The Argos Lesson

A friend tells me his elderly father wanted to peruse the Argos catalogue the other day. Fair enough.

So off he trotted down to his nearest store to pick one up. They usually sit on a huge pallet outside the front door. But when he arrived, there lain none.

“Ah”, says the Assistant “as soon as they appear, people swarm on them”. My friend’s Dad, in his 80s, can “always go online”, comes the advice. He isn’t online.

Is there a subliminal message for the bus industry here?

I’m increasingly aware of lack of printed timetables. Everywhere. Getting hold of one feels like a prized possession these days. Last time I was in Stafford, I hopped on a D&G bus solely to acquire their timetable booklet (before retreating, prior to departure). Another friend tells me they sell on eBay.

What? People bidding on eBay for a current bus timetable, because they’re so hard to get hold of? Another industry pal confirms this hard to fathom phenomenon.

Arriva in Leicester recently announced it was stopping printing timetables, and dressed it all up as “saving the planet”. Pull the other one. I might have been born the day before yesterday, but I’m not falling for that.

Printed timetable for buses may be a relic for today’s tech-savvy finger-prodders, (and – hey! I’m one of them), but I seriously believe that the industry is making a big mistake going down this route.

People like to browse. Like the Argos catalogue. OK, they might want an electric toothbrush, and they’ll find it online. But what about browsing the rest of the tome? How often has something else caught your eye? Something you never knew you wanted until you saw it?

Same with bus timetables.

When I was but a lad, pre-internet days, I used to revel in acquiring a timetable book. I’d spend hours looking at what was possible. I still do. Whenever I’m in Derby, I buy the local authority booklet, with it’s excellent map. It opens up new possibilities for travel that I never consciously knew about.  In Germany, the local bus & rail timetable booklet seems to reside in virtually every household and restaurant/pub. Last time I was there, I offered to buy one and the gentleman in the station simply gave it to me.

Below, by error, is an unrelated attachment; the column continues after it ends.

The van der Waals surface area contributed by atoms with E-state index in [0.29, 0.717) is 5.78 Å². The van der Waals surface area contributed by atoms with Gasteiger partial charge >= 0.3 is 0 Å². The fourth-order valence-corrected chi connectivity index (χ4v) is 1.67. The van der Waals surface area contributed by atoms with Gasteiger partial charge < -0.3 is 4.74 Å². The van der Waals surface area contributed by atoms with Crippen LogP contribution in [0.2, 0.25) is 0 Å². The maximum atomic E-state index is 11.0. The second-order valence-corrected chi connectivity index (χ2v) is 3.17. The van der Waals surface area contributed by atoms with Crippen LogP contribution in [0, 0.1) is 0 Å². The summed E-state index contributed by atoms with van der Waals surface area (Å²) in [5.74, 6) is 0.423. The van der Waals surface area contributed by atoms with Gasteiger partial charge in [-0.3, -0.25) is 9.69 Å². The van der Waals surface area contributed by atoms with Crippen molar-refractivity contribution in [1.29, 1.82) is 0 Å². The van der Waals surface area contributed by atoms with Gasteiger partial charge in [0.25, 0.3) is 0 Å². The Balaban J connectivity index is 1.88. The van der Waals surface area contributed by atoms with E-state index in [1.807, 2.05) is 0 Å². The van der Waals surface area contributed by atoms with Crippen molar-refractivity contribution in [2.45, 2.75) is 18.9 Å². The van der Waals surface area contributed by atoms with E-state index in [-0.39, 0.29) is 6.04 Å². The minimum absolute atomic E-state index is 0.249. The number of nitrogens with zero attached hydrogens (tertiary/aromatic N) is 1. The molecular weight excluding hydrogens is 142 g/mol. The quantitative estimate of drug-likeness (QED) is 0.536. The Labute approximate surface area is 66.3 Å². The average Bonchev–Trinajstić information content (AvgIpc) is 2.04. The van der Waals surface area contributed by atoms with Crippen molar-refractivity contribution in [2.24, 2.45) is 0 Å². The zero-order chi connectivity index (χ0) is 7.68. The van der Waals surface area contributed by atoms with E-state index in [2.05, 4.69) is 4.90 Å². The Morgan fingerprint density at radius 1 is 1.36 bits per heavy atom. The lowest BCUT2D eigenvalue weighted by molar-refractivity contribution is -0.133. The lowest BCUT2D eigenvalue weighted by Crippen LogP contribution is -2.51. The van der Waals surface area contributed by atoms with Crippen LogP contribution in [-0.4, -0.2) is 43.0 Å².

You don’t have to be a transport geek to want this. Yes, online timetables are useful, but I find the vast majority of them clunky to say the least. Then there’s the issue of revising your plans on the move. Is there a signal? Has your battery run out? A handy booklet is simple, effective and always to hand.

It may well be cost-effective to stop printing bus timetables, but what about the wider picture? What lessons can the bus industry learn from the stampede to acquire the new Argos book, whenever it appears?


  1. chrism1974 · August 8, 2018

    I completely agree with you Phil. I think this is very much a lost trick of the industry – remember, buses serve local communities and facilitate demand for other things – work, school, shops and leisure. How great would it be for an operator – or a collective of operators – to promote their local wares, opportunities to other things and, gulp (whispers) publicise fares and tickets.
    The best example of this is of course the wonderful ‘Bus Times’ in Brighton. Warringtons Own Buses has done this with Cheshire Cat. I’m sure our National Parks would/could benefit from selling networks.
    As a bus user, I want options for journeys and places to go. New places. Apps are fine but instantly perishable – almost like bus journeys. But printed material somehow makes bus services more tangible.

  2. Good post Phil.

    National Express West Midlands recently undertook a major change of bus routes in Southern Birmingham – a change so comprehensive that it can be rightly called the biggest since October 1986.